Motherless Sallie Kincaid, cast out of the family's Big House at eight years old, hopes to regain her Daddy's affection but never imagined she'd be queen of anything in Duke Kincaid's Claiborne County. In the fast-paced historical novel Hang the Moon by Jeannette Walls (The Glass Castle; The Silver Star), Sallie confronts the odds, fighting to earn the respect of a corner of Virginia defined by Kincaid power.
After nine years, Duke fetches Sallie from her hardscrabble life with her maiden aunt. It's 1918, and the wife who'd shunned Sallie has died of influenza. Sallie, feisty and wise at 17, is a young woman from the hollows in a "white-gloved" world. Duke respects that she will get her "hands dirty working" and brings her into his business at the Emporium, but after his sudden death she's marginalized in the messy hierarchies of the Kincaid family. Then, it's Prohibition, and the county's economy relies on moonshine whiskey. Sallie embraces the Duke's philosophy that "legal and illegal and right and wrong don't always line up."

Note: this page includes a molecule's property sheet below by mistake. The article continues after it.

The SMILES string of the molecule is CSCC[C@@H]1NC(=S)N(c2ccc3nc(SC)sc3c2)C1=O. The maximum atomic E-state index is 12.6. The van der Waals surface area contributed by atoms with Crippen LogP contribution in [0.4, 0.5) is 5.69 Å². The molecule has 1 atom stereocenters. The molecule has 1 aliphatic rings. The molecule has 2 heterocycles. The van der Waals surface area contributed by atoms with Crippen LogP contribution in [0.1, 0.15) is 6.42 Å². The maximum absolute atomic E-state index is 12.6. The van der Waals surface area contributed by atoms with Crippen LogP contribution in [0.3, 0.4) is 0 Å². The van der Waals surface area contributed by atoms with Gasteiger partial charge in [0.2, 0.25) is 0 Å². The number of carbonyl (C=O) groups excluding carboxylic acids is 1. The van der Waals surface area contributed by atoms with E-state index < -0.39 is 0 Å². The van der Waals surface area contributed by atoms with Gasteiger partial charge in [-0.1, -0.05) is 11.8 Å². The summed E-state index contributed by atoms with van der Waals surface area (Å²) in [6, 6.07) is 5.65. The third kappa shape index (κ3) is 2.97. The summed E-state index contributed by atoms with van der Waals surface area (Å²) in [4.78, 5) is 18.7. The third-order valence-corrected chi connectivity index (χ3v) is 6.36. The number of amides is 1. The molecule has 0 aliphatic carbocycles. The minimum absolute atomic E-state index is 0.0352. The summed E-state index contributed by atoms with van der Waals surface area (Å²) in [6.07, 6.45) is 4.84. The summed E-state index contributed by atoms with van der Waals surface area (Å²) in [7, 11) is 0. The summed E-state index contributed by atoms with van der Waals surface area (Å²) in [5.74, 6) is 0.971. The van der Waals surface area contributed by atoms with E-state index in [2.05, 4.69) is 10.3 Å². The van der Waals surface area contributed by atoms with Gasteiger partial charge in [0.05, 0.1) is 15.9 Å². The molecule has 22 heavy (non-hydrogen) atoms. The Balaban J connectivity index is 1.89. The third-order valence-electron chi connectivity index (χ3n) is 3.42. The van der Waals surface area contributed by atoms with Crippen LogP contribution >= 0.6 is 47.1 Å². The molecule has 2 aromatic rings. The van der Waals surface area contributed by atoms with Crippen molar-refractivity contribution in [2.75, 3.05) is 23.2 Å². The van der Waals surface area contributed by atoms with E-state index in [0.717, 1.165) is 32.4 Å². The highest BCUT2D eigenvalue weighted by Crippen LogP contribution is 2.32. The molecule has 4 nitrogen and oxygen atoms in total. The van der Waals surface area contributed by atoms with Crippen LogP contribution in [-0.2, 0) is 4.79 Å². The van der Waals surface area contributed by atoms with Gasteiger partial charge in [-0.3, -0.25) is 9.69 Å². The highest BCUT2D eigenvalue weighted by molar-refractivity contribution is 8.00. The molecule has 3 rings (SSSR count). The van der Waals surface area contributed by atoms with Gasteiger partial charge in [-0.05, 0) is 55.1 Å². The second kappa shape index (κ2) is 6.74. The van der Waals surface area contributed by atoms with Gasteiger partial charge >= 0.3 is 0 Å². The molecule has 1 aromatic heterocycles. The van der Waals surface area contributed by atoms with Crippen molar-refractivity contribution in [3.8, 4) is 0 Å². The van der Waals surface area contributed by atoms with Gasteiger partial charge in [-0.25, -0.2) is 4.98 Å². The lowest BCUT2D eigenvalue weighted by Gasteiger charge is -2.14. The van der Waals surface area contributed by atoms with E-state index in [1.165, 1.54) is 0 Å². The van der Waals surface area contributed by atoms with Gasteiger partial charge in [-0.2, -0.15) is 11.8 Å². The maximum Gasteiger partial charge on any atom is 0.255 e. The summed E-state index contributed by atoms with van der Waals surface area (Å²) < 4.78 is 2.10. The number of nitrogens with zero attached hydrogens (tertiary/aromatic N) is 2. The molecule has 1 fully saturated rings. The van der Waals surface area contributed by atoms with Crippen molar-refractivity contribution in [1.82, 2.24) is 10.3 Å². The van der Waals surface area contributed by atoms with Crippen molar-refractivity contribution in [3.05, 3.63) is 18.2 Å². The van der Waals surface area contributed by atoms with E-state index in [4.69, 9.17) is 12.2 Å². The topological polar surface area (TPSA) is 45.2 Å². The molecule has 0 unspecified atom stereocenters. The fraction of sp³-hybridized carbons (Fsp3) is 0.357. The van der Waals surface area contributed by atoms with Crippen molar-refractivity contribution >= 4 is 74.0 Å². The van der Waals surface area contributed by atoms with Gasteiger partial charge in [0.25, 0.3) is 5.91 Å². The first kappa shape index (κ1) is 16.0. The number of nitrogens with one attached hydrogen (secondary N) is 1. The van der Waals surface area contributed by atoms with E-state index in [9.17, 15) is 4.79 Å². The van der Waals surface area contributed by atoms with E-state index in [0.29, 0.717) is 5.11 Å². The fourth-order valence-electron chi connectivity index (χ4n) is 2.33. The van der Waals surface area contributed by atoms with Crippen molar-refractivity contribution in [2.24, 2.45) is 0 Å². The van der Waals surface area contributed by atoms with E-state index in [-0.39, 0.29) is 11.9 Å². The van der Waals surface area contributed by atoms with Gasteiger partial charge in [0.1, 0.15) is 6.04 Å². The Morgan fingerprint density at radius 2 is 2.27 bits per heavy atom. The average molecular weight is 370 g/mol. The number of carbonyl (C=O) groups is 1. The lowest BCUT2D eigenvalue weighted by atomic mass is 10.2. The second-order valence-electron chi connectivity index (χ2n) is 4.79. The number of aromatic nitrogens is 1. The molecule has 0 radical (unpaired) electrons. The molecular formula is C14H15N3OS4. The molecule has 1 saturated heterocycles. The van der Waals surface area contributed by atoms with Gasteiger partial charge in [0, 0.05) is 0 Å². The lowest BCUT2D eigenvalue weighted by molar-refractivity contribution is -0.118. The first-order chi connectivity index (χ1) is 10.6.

Finally claiming her Daddy's big swivel chair in the Emporium, she tells beleaguered citizens: "I am on your side. I will fight for you. You can trust me." Sallie acts on behalf of the "stillers," challenging violent Prohibition deputies and earning her the title "Queen of the Kincaid Rumrunners." Now a fierce businesswoman in a lawless world, she is also pained to learn shocking secrets about her Kincaid heritage. Rich Southern dialect, colorful supporting characters and historic period details enhance this rousing novel of a sympathetic woman, a Kincaid "queen" boldly continuing the legacy of the Duke. --Cheryl McKeon, Book House of Stuyvesant Plaza, Albany, N.Y.